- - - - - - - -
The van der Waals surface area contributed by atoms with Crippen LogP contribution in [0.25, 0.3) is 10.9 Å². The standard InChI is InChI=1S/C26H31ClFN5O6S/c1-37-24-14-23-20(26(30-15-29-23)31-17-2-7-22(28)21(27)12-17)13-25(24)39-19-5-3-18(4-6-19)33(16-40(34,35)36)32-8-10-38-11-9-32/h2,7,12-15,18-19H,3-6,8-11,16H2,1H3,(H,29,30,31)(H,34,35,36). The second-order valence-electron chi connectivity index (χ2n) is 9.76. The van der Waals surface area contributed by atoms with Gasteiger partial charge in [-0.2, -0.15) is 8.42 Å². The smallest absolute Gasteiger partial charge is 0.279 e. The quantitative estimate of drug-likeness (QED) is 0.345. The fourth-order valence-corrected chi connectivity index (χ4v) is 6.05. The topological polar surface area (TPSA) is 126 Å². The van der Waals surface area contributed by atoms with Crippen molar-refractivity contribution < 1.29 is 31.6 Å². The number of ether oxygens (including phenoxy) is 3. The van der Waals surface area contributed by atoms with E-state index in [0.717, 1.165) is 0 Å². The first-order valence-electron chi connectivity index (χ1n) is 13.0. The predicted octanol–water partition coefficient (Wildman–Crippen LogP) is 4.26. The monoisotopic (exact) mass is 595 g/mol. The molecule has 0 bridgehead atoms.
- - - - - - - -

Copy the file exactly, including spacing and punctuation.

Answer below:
The van der Waals surface area contributed by atoms with Crippen LogP contribution in [0.25, 0.3) is 10.9 Å². The standard InChI is InChI=1S/C26H31ClFN5O6S/c1-37-24-14-23-20(26(30-15-29-23)31-17-2-7-22(28)21(27)12-17)13-25(24)39-19-5-3-18(4-6-19)33(16-40(34,35)36)32-8-10-38-11-9-32/h2,7,12-15,18-19H,3-6,8-11,16H2,1H3,(H,29,30,31)(H,34,35,36). The second-order valence-electron chi connectivity index (χ2n) is 9.76. The van der Waals surface area contributed by atoms with Gasteiger partial charge in [-0.2, -0.15) is 8.42 Å². The smallest absolute Gasteiger partial charge is 0.279 e. The quantitative estimate of drug-likeness (QED) is 0.345. The fourth-order valence-corrected chi connectivity index (χ4v) is 6.05. The topological polar surface area (TPSA) is 126 Å². The van der Waals surface area contributed by atoms with Crippen molar-refractivity contribution < 1.29 is 31.6 Å². The number of ether oxygens (including phenoxy) is 3. The van der Waals surface area contributed by atoms with E-state index in [0.717, 1.165) is 0 Å². The first-order valence-electron chi connectivity index (χ1n) is 13.0. The predicted octanol–water partition coefficient (Wildman–Crippen LogP) is 4.26. The monoisotopic (exact) mass is 595 g/mol. The molecule has 0 bridgehead atoms.